Even though it took four months, a colonoscopy, and several doctors before I got better, I'm glad I never gave up on breastfeeding. I am so thankful I found the doctor who treated me with probiotic bacteria and special probiotic yeast that kills C. dif. It was very important to me because I knew it was best for Scootch. He went from the bottom of the growth chart as a preemie to about the 75th percent in weight during that time. At the same time, it was important to me because it was something I could do. Here I was, the mother to these two wonderful little boys, and I couldn't even care for them. I can remember my toddler asking me to push him in his swing during this time. It was out on our deck, no more than a few yards from the living room couch. It broke my heart that I was too tired to walk out there and push him in the swing. I could nurse lying down, and even in my sleep. Even if I could do nothing else as a mom, I could nurse my baby. Scootch went on to nurse for 14 months, and is now a happy, healthy nine year old.

Saturday, November 27, 2010

Breastfeeding Rebels in the 1950s

Challenged by the Motherwear Breastfeeding blog, I'm posting about the history of breastfeeding in my family. Even though I was too late to actually participate officially, I was inspired to write!

My mother gave birth to her first child in 1955 at the age of 21. She had recently moved to California and was far away from any friends or relatives. She was not one to follow the mainstream. She was an art major in college, she was “natural and crunchy”, and I like to think she was a bit of a hippie before hippies existed. As a result, she did not want to follow the advice of all of the medical professionals who were telling her that bottle-feeding was best.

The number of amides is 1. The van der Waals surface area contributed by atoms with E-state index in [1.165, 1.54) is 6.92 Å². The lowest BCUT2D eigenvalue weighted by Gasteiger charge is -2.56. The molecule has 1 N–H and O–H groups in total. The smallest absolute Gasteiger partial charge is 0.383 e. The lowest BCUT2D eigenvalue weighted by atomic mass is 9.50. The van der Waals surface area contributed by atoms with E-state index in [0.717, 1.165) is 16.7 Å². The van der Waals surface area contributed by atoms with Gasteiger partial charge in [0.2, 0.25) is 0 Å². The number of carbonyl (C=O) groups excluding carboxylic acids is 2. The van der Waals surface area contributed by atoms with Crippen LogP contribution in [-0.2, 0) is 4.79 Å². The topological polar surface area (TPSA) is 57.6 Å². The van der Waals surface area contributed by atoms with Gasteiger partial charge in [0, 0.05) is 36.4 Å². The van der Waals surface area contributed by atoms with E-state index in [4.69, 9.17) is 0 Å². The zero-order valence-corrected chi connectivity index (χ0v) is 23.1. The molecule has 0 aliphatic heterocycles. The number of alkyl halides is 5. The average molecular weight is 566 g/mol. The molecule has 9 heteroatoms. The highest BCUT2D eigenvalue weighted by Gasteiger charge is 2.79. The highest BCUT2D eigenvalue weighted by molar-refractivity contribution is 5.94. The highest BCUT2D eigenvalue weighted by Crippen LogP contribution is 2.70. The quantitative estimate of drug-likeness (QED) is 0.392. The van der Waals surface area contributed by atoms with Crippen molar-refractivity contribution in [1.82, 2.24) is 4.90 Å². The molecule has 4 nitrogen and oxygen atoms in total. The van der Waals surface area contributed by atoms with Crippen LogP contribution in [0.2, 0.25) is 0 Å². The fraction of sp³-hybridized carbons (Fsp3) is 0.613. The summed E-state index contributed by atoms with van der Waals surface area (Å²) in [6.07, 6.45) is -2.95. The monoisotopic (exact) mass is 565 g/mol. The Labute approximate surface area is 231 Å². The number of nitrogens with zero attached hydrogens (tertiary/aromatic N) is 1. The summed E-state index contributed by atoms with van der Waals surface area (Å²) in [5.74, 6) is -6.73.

She gave birth while completely sedated and has no memory of the birth. When she finally got to see her baby she put her baby to her breast. The nurses would come in and tell her “I don’t know why you are doing that. We have perfectly good formula.” She was in the hospital for about a week (as was common at the time) and spent most of the time crying alone in her bed, trying to breastfeed while her nipples cracked and bled. She did not get any help, only pressure to stop being so stupid.

I have to imagine that the nurses gave my brother bottles of formula when he was not with my mother. Everything thing was done to make this breastfeeding relationship fail. She did manage to nurse him for a few months, which was so much more then most babies got in 1955.

Nine years later my parents adopted my older sister. She brought home this beautiful newborn and ached to nurse her. She put her to the breast a couple of times, but, having no idea that it was possible to induce lactation she didn’t tell anyone and quickly stopped. She watched me with great joy as I successfully breastfed my adopted daughter.

My Mom and I with my breastfed adopted daughter: